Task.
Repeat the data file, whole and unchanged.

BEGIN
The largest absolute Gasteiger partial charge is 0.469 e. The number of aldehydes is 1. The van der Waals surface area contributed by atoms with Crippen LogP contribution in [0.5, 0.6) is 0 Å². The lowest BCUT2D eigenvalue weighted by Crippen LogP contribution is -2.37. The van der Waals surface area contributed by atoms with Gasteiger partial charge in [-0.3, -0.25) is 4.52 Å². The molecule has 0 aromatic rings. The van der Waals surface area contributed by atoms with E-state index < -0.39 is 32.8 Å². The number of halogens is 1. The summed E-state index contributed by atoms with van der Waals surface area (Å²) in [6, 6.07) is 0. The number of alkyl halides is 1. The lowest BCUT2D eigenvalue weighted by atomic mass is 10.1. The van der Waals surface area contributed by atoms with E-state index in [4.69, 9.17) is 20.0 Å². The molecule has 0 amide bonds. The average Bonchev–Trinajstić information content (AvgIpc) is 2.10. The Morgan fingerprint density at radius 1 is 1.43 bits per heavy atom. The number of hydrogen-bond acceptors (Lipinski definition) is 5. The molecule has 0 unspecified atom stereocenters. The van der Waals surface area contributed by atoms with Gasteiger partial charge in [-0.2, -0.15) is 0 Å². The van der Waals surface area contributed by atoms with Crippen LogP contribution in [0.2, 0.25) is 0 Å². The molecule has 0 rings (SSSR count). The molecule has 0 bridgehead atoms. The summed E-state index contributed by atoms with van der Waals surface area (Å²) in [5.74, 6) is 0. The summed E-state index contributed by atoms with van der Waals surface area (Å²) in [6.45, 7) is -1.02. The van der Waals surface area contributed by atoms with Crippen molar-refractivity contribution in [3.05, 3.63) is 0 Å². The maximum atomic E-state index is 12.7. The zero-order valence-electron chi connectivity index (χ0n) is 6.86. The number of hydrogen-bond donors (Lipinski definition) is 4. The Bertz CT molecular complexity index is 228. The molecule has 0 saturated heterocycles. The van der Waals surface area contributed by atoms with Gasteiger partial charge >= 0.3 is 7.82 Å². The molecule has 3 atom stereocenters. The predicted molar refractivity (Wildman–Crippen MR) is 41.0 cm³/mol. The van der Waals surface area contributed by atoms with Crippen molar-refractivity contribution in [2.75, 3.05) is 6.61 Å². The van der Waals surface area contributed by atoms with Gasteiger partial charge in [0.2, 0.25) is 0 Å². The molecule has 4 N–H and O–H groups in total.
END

The largest absolute Gasteiger partial charge is 0.469 e. The number of aldehydes is 1. The van der Waals surface area contributed by atoms with Crippen LogP contribution in [0.5, 0.6) is 0 Å². The lowest BCUT2D eigenvalue weighted by Crippen LogP contribution is -2.37. The van der Waals surface area contributed by atoms with Gasteiger partial charge in [-0.3, -0.25) is 4.52 Å². The molecule has 0 aromatic rings. The van der Waals surface area contributed by atoms with E-state index < -0.39 is 32.8 Å². The number of halogens is 1. The summed E-state index contributed by atoms with van der Waals surface area (Å²) in [6, 6.07) is 0. The number of alkyl halides is 1. The lowest BCUT2D eigenvalue weighted by atomic mass is 10.1. The van der Waals surface area contributed by atoms with E-state index in [4.69, 9.17) is 20.0 Å². The molecule has 0 amide bonds. The average Bonchev–Trinajstić information content (AvgIpc) is 2.10. The Morgan fingerprint density at radius 1 is 1.43 bits per heavy atom. The number of hydrogen-bond acceptors (Lipinski definition) is 5. The molecule has 0 unspecified atom stereocenters. The van der Waals surface area contributed by atoms with Gasteiger partial charge in [-0.2, -0.15) is 0 Å². The van der Waals surface area contributed by atoms with Crippen LogP contribution in [0.2, 0.25) is 0 Å². The molecule has 0 rings (SSSR count). The molecule has 0 bridgehead atoms. The summed E-state index contributed by atoms with van der Waals surface area (Å²) in [5.74, 6) is 0. The summed E-state index contributed by atoms with van der Waals surface area (Å²) in [6.45, 7) is -1.02. The van der Waals surface area contributed by atoms with Crippen molar-refractivity contribution in [3.05, 3.63) is 0 Å². The maximum atomic E-state index is 12.7. The zero-order valence-electron chi connectivity index (χ0n) is 6.86. The number of hydrogen-bond donors (Lipinski definition) is 4. The Bertz CT molecular complexity index is 228. The molecule has 0 saturated heterocycles. The van der Waals surface area contributed by atoms with Gasteiger partial charge >= 0.3 is 7.82 Å². The molecule has 3 atom stereocenters. The predicted molar refractivity (Wildman–Crippen MR) is 41.0 cm³/mol. The van der Waals surface area contributed by atoms with Crippen molar-refractivity contribution in [2.75, 3.05) is 6.61 Å². The van der Waals surface area contributed by atoms with Gasteiger partial charge in [0.2, 0.25) is 0 Å². The molecule has 4 N–H and O–H groups in total.